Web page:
Tiny Cacao Flowers and Fickle Midges Are Part of a Pollination Puzzle That Limits Chocolate Production
By DeWayne Shoemaker
It's almost impossible to imagine a world without chocolate. Yet cacao trees, which are the source of chocolate, are vulnerable.
I am a passionate chocolate lover and an entomologist who studies cacao pollination. The crop's sustainability currently appears to depend on several species of tiny fly pollinators, who are frankly struggling to get the job done.
Thousands of Flowers
Chocolate is derived from the seeds of the cacao tree, Theobroma cacao L., which literally means "food of the gods." The plant originated in the Western Amazon region of South America and has been cultivated for more than 3,000 years in many parts of Central and South America. Today it's grown in equatorial regions around the world, including western Africa and several tropical regions in Asia.
A mature cacao tree can produce many thousands of flowers each year. These flowers are tiny, only a half inch or so in diameter (1-2 cm). The flowers typically grow in clusters directly from the trunk of the tree or off large branches.
Each flower requires pollination to successfully produce a nearly football-sized fruit – a pod containing 30-60 seeds, which can be processed to make chocolate.
It sounds straightforward but, in fact, successful cacao pollination is problematic in many regions. Only around 10% to 20% of the flowers produced by a cacao tree are successfully pollinated. The rest, up to 90%, never receive pollen – or do not receive enough pollen to create fruits.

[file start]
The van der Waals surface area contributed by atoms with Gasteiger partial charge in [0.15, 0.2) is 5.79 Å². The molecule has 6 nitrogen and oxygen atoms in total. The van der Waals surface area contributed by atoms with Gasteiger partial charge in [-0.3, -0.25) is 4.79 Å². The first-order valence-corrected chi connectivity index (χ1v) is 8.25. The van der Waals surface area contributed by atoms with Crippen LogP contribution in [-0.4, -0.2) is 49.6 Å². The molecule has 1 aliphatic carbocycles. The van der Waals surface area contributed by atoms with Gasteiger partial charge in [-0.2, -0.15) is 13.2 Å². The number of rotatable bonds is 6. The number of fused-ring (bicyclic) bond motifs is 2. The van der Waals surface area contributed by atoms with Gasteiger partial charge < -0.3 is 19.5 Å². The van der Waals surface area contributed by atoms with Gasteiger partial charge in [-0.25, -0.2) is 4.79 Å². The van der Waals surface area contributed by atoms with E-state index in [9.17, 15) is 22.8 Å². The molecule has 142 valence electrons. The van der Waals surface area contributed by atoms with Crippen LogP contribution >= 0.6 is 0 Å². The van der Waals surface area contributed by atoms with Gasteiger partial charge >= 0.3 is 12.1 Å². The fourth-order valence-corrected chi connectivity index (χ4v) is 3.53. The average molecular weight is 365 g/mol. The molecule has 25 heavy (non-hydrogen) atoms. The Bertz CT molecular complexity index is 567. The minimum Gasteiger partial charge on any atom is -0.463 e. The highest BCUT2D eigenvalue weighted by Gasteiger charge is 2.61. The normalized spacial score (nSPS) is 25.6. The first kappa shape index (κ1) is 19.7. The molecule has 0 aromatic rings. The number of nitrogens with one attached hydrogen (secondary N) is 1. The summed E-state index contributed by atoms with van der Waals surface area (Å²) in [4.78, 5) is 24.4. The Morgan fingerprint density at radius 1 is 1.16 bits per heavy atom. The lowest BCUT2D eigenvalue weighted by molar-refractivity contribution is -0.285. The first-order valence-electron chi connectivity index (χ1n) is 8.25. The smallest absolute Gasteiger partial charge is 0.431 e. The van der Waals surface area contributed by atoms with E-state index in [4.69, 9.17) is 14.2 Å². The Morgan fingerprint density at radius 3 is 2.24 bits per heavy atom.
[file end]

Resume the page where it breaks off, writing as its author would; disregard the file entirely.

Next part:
Scientists don't fully understand cacao pollination, which is surprising given that over 50 million people worldwide currently depend on chocolate for their livelihood.
A Big Job for a Tiny Fly
The insects responsible for pollinating cacao's tiny flowers are, themselves, also tiny, in order to access the flower's reproductive structures. Biting midges from the Ceratopogonidae family and gall midges from the Cecidomyiidae family are among the most important known cacao pollinators worldwide.
The majority of cacao trees are what are known as self-incompatible, meaning they cannot pollinate themselves. Successful pollinators must pick up pollen from the male parts of a flower of one tree and deposit it on the female parts of a flower on another tree.
Cacao flowers are also short-lived, typically receptive to pollen for only one or two days. Flowers that do not receive ample pollen die and fall within 36 hours of opening.
Evidence suggests improving midge habitat can increase fruit yield. So, in some cacao-growing areas, current farming practices include developing and maintaining suitable ground habitat within and near cacao orchards in an effort to increase the number of midges capable of pollen transmission.
The success of artificial or hand pollination, which can more than double yields, shows cacao trees are capable of producing many more pods than they currently do.
It's hard not to wonder: Why aren't midges doing a better job of pollinating cacao flowers? Scientists think part of the answer might be that midges don't solely depend upon cacao flowers for their life cycle. Because they can get sugar from other plant sources, they are likely passive rather than active pollinators of cacao. Scientists also wonder if they are up to the task of flying the significant distances between wild trees.
All of which begs the question: Are there insects better designed for the job? And, if so, where did they go?
Most studies linking midges to cacao pollination were conducted in orchards, while the biology of wild cacao pollination is almost completely unstudied.
One exception is a study that looked at both cultivated and wild cacao in Bolivia. It found that midges represented only 2% of all insect visitors to wild trees. Other flies and tiny wasps were more common there.
These results are intriguing and raise the possibility that one or more unknown insects are the primary pollinators of cacao in the wild. Only additional study of wild cacao may reveal if this is the case. Such information could have far-reaching implications for the chocolate industry.
DeWayne Shoemaker is a professor and the department head of entomology and plant pathology at the University of Tennessee.
Disclosure statement: DeWayne Shoemaker works for the University of Tennessee Institute of Agriculture.
Reposted with permission from The Conversation.